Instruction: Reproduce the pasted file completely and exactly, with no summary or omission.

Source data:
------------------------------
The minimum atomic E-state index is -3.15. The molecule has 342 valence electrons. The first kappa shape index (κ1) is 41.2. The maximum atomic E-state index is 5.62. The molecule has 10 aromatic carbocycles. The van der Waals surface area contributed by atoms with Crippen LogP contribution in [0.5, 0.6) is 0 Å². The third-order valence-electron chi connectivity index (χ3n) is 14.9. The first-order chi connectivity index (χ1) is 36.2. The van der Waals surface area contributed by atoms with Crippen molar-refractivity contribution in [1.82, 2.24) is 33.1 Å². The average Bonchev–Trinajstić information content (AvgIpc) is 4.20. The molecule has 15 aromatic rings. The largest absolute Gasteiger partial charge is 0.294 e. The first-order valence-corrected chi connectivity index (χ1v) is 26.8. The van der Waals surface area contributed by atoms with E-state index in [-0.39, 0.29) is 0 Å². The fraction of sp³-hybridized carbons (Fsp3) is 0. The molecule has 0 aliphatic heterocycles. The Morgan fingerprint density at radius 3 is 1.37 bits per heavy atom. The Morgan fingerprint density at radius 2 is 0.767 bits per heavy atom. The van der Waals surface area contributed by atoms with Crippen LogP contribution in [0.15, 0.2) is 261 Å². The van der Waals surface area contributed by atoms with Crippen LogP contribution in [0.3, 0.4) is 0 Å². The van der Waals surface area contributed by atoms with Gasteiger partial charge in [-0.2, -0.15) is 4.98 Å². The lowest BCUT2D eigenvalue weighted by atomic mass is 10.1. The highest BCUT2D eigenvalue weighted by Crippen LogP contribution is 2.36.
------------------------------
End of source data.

The minimum atomic E-state index is -3.15. The molecule has 342 valence electrons. The first kappa shape index (κ1) is 41.2. The maximum atomic E-state index is 5.62. The molecule has 10 aromatic carbocycles. The van der Waals surface area contributed by atoms with Crippen LogP contribution in [0.5, 0.6) is 0 Å². The third-order valence-electron chi connectivity index (χ3n) is 14.9. The first-order chi connectivity index (χ1) is 36.2. The van der Waals surface area contributed by atoms with Crippen molar-refractivity contribution in [1.82, 2.24) is 33.1 Å². The average Bonchev–Trinajstić information content (AvgIpc) is 4.20. The molecule has 15 aromatic rings. The largest absolute Gasteiger partial charge is 0.294 e. The first-order valence-corrected chi connectivity index (χ1v) is 26.8. The van der Waals surface area contributed by atoms with E-state index in [-0.39, 0.29) is 0 Å². The fraction of sp³-hybridized carbons (Fsp3) is 0. The molecule has 0 aliphatic heterocycles. The Morgan fingerprint density at radius 3 is 1.37 bits per heavy atom. The Morgan fingerprint density at radius 2 is 0.767 bits per heavy atom. The van der Waals surface area contributed by atoms with Crippen LogP contribution in [0.15, 0.2) is 261 Å². The van der Waals surface area contributed by atoms with Crippen LogP contribution in [0.3, 0.4) is 0 Å². The van der Waals surface area contributed by atoms with Gasteiger partial charge in [-0.2, -0.15) is 4.98 Å². The lowest BCUT2D eigenvalue weighted by atomic mass is 10.1. The highest BCUT2D eigenvalue weighted by Crippen LogP contribution is 2.36.